My thinking trends somewhere along the lines that yes, people doing important work can be valued more highly than those who aren't, but those are the kinds of considerations we only take into account when say, we're faced with the business end of a Roland Emmerich film, and we have to start deciding who to save and who to let die. Otherwise, once someone passes the threshold for sentience, we don't allow them to go back, no matter how useless they are. We only absolve them of the right to life when they deny someone else that right.

Humanity used to be full of subsistence farmers, and I'm not entirely convinced that the 21st century way of life is more proof of sentience than our way of life was then. Proof of increased knowledge, yes, but not superiority in that sense. I don't think Dolphins are hanging out in the ocean thumbing their noses at our way of life, and feeling smugly superior for living a more harmonious life, but to suggest that since they aren't hanging out in a lab doing scientific research means that they aren't sentient is putting too much emphasis on human behavior in quantifying sapience. If we came across a human like species somewhere in the galaxy that simply wanted to hang out in the forest all day and eat fruits and nuts, but otherwise had all the qualities of humanity, how should they be valued? I don't think ambition should be an ultimate factor, just as I don't think communication should be. But I would include them somewhere in the criteria.

Posts: 21897 | Registered: Nov 2004  |  IP: Logged | Report this post to a Moderator
Mucus
Member
Member # 9735

 - posted      Profile for Mucus           Edit/Delete Post   Reply With Quote 
scifibum: [Cool]

quote:
Originally posted by mr_porteiro_head:
Barring some spectacular and previously unhinted-of evidence, I don't think I could ever be persuaded that dolphins are sapient ...

Even when they thanked us for all the fish? [Wink]

quote:
Originally posted by Raymond Arnold:
... well, rationally, I think it's more important to judge creatures based on their capacity to suffer and experience joy than on their intelligence. Otherwise we'd have separate laws for killing smart people than dumb people ...

Theoretically, we also have people that feel suffering to different degrees and people who feel joy to different degrees so the problem is not entirely removed.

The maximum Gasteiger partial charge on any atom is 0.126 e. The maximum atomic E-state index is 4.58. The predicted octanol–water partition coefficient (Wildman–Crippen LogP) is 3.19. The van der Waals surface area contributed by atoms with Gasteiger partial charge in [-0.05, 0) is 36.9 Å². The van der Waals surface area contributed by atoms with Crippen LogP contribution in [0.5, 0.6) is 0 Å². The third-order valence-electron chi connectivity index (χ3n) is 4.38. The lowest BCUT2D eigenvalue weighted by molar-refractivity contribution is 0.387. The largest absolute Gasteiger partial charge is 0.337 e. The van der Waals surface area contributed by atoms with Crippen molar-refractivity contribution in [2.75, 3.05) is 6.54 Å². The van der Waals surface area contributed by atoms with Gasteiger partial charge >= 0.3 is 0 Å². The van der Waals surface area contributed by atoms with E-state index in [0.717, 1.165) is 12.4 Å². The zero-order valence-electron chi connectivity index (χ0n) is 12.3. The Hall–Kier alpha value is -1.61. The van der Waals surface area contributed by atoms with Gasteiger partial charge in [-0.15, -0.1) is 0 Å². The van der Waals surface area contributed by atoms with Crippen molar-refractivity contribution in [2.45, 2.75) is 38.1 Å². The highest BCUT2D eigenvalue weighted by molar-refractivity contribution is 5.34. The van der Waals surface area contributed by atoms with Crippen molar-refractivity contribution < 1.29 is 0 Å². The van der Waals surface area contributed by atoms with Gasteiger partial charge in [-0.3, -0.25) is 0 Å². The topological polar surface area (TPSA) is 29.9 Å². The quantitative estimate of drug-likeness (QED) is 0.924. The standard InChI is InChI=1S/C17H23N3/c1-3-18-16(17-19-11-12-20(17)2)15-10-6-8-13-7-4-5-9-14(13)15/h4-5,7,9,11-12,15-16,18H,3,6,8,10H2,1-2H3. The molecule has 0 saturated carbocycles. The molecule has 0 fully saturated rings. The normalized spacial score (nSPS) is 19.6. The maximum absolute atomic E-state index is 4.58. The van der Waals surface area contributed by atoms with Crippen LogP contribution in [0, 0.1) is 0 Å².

Posts: 7593 | Registered: Sep 2006  |  IP: Logged | Report this post to a Moderator
Juxtapose
Member
Member # 8837

 - posted      Profile for Juxtapose   Email Juxtapose         Edit/Delete Post   Reply With Quote 
quote:
When dolphins are able to present their own defense, I'll consider giving them the same protective rights that I give people.
That seems like a poor standard. It should pretty quickly become apparent why if you replace "dolphins" with "humans in a coma".
Posts: 2907 | Registered: Nov 2005  |  IP: Logged | Report this post to a Moderator
Raymond Arnold
Member
Member # 11712

 - posted      Profile for Raymond Arnold   Email Raymond Arnold         Edit/Delete Post   Reply With Quote 
Or "child" for that matter.

quote:
Theoretically, we also have people that feel suffering to different degrees and people who feel joy to different degrees so the problem is not entirely removed.
As I said, it's a lot more complicated and I didn't feel like elaborating on all the caveats.
Posts: 4136 | Registered: Aug 2008  |  IP: Logged | Report this post to a Moderator
Hobbes
Member
Member # 433

 - posted      Profile for Hobbes   Email Hobbes         Edit/Delete Post   Reply With Quote 
quote:
Killing an average dolphin could be like killing 30% of an average human being.
And how about we give dolphins 3/5ths of a vote?

Hobbes [Smile]

Posts: 10602 | Registered: Oct 1999  |  IP: Logged | Report this post to a Moderator
Verily the Younger
Member
Member # 6705

 - posted      Profile for Verily the Younger   Email Verily the Younger         Edit/Delete Post   Reply With Quote